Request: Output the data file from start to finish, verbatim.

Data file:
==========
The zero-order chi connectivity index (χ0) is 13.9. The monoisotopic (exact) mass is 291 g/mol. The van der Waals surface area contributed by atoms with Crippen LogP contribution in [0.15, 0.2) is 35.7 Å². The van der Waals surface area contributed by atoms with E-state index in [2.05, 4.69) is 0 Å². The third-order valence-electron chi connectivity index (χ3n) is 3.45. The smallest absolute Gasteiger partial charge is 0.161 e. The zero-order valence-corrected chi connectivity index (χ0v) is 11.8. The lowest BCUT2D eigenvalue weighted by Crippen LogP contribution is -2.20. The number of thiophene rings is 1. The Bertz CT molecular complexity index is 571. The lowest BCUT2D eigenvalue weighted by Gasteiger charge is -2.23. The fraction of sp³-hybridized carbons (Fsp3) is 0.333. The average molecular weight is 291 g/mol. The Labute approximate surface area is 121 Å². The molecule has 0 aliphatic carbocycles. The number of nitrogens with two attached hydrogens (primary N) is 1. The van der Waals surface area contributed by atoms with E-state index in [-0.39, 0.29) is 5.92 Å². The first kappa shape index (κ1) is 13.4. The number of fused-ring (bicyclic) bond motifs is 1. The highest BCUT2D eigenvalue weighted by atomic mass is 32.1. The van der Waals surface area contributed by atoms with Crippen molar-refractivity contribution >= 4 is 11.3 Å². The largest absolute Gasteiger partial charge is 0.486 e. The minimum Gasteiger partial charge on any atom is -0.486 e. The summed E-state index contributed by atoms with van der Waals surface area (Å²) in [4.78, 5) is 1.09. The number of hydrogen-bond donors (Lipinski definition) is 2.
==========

The zero-order chi connectivity index (χ0) is 13.9. The monoisotopic (exact) mass is 291 g/mol. The van der Waals surface area contributed by atoms with Crippen LogP contribution in [0.15, 0.2) is 35.7 Å². The van der Waals surface area contributed by atoms with E-state index in [2.05, 4.69) is 0 Å². The third-order valence-electron chi connectivity index (χ3n) is 3.45. The smallest absolute Gasteiger partial charge is 0.161 e. The zero-order valence-corrected chi connectivity index (χ0v) is 11.8. The lowest BCUT2D eigenvalue weighted by Crippen LogP contribution is -2.20. The number of thiophene rings is 1. The Bertz CT molecular complexity index is 571. The lowest BCUT2D eigenvalue weighted by Gasteiger charge is -2.23. The fraction of sp³-hybridized carbons (Fsp3) is 0.333. The average molecular weight is 291 g/mol. The Labute approximate surface area is 121 Å². The molecule has 0 aliphatic carbocycles. The number of nitrogens with two attached hydrogens (primary N) is 1. The van der Waals surface area contributed by atoms with E-state index in [-0.39, 0.29) is 5.92 Å². The first kappa shape index (κ1) is 13.4. The number of fused-ring (bicyclic) bond motifs is 1. The highest BCUT2D eigenvalue weighted by atomic mass is 32.1. The van der Waals surface area contributed by atoms with Crippen molar-refractivity contribution >= 4 is 11.3 Å². The largest absolute Gasteiger partial charge is 0.486 e. The minimum Gasteiger partial charge on any atom is -0.486 e. The summed E-state index contributed by atoms with van der Waals surface area (Å²) in [4.78, 5) is 1.09. The number of hydrogen-bond donors (Lipinski definition) is 2.